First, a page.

The death of former PM Gough Whitlam in 2014 triggered several crucial revelations about “the Dismissal”, and a few weeks from now another piece of missing evidence may be released. The High Court is about to rule on a request by historian Jenny Hocking (presented to the Court by Gough’s son Nicholas QC) that the National Archives should release correspondence between the Governor-General and the Queen from 42 years ago.
Let’s recap what was going on back then: Labor had won two elections under Whitlam’s leadership -- in 1972 and 1974 – driven by public appreciation for his dramatic reforms in health, education, immigration, indigenous rights, and welfare programs, after 23 years of conservative rule.
By 1975, a global oil squeeze was gutting our economy and the mainstream media, led by Rupert Murdoch, were in outrage-overdrive over “scandals” inside Whitlam’s government. The Laborites were waging two huge battles: (1) Minerals and Energy Minister Rex Connor was trying to borrow billions of petro-dollars from Arab countries to buy back Australia’s mining industry -- and (2) Whitlam had revealed that a facility near Alice Springs that picks up electronic signals from satellites was actually run by the CIA, and that top Liberal-Country Party leaders, the White House and the CIA were all keeping this secret.
In November 1975, Coalition senators blocked funds (“supply”) from the government so Whitlam asked GG John Kerr to sign off on a half-Senate election so he might regain Labor’s Senate majority – stolen the previous year by anti-Labor state governments.
Sir John, however, chose instead to plot with Australian High Court justices Sir Garfield Barwick (a former Liberal minister) and Sir Anthony Mason -- and with Liberal leader Malcolm Fraser -- to sack the PM and his entire government.
Kerr had also corresponded with the Queen’s secretary and assistant secretary (that makes five ‘Sirs’ so far) about his options. The Queen’s secretary Martin Charteris told Kerr that “the Queen [has] to act on the advice of her prime minister”, but what else he or the Queen said is still locked up in our National Archives.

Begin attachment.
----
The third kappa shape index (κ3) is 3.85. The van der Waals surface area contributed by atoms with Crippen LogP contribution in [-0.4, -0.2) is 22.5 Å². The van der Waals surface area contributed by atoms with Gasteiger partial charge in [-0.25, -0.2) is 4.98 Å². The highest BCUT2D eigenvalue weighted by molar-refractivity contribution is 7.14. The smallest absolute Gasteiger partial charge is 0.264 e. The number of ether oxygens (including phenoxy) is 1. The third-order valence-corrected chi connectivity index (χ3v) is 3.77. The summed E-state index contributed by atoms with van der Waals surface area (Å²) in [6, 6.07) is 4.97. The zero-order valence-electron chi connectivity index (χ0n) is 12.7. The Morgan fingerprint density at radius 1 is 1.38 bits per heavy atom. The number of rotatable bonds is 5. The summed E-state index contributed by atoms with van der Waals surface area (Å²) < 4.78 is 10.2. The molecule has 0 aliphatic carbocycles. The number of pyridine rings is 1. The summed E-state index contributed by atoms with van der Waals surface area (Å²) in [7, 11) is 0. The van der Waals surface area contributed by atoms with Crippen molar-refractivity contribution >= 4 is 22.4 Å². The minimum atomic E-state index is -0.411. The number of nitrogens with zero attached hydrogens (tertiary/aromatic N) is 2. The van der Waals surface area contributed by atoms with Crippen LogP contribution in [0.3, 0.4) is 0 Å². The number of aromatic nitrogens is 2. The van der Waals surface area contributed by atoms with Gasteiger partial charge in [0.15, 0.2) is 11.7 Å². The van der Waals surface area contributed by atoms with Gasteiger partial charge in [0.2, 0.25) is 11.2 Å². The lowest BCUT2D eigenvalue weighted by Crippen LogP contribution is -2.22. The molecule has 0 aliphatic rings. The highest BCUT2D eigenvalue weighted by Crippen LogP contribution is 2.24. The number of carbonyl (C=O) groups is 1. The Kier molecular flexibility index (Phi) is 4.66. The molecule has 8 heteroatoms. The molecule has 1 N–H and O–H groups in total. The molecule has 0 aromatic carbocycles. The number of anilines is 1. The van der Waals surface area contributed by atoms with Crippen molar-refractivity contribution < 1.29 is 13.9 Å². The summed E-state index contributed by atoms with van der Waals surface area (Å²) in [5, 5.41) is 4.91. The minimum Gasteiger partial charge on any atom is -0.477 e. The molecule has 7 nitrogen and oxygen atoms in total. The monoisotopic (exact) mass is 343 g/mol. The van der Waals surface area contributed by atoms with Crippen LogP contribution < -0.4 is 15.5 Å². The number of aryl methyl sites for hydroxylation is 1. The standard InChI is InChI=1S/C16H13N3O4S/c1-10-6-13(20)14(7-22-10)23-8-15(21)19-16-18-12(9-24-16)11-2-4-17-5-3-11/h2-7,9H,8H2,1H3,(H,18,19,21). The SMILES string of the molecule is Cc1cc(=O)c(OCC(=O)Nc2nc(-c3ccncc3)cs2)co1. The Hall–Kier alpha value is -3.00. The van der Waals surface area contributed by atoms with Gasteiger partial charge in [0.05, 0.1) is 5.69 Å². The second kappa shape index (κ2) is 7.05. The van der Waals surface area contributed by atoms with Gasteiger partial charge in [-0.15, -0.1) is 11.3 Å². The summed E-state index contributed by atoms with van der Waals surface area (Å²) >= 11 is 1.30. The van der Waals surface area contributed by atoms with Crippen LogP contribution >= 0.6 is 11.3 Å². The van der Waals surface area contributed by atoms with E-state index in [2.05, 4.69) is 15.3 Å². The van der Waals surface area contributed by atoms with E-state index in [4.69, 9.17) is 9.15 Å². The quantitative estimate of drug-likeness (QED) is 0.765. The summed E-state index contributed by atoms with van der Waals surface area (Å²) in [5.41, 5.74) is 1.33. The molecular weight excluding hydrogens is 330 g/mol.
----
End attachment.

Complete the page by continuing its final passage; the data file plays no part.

One more Sir intervened in the days before the coup: Sir Arthur Tange, head of the Department of Defence, delivered Kerr a memorandum from the CIA chief of East Asia Ted Shackley, stating that the CIA would excommunicate Australia’s intelligence agencies unless they could stop Whitlam from “blowing the lid off” the CIA’s Pine Gap spy station. Whitlam told Tange he would indeed be revealing those facts to Parliament the next day, the 11th of November. Tange said this was “ the greatest risk to our nation’s security that there has ever been.” The deadline for Australia to renew the US lease on Pine Gap was just four weeks away.
So when Whitlam handed Kerr the documents calling an election for half the Senate, Kerr handed Whitlam his letter dismissing the PM and his Labor government. Outside Parliament House, Whitlam famously urged Australians to "maintain your rage", but rage was all he had left. There was now no parliament in which to blow the lid off the CIA’s Pine Gap base or to pull the plug on the Pine Gap agreement; his party was exhausted, its best minds wasted.
On December 13, 1975, Malcolm Fraser and his conservative coalition were elected, and Labor retreated for what was to be seven and a half years of regrouping.
So, who done it?
While the “Queens’ papers” may or may not be released next month, we already know this: Whitlam was brought down in a pincer movement by the scrum of Sirs eager to play kingmakers, and the CIA cowboys hell-bent to keep the world safe for Yankee imperialism.
In 1977, new American President Jimmy Carter sent an envoy to apologize to the deposed Whitlam for US interference in Whitlam's prime ministership. Whitlam refused to say that this referred to his dismissal, but soon after Gough died Richard Butler, who was at the apology meeting, told journalist Max Suich that: "It seemed to me quite obvious then and it still does today that groups in the Nixon administration … had a role in the dismissal ... eavesdropping, colluding with the actors and people like Kerr ... encouraging them."
Asio’s official historian John Blaxland recently said that in 1975 leading US officials told Asio that the “ALP government is essential to Soviet planning for this area and [the CIA’s] activities in Australia would be tempered by this consideration”. Whitlam demanded a royal commission on US intelligence operations in Australia, in the Sydney Sun in May 1977. When he was asked about how America treated Allende when he tried to reclaim his country’s natural resources, Gough quipped, “Yes, I got off lightly!”
We know that the Queen’s men participated in Kerr’s coup: Prof Hocking is crowd-funding her demand for more to be revealed, so you can contribute if so moved. When will we finally get the guts to cut the cord to the Palace? And nix our slavish obedience to the nutbars in the White House.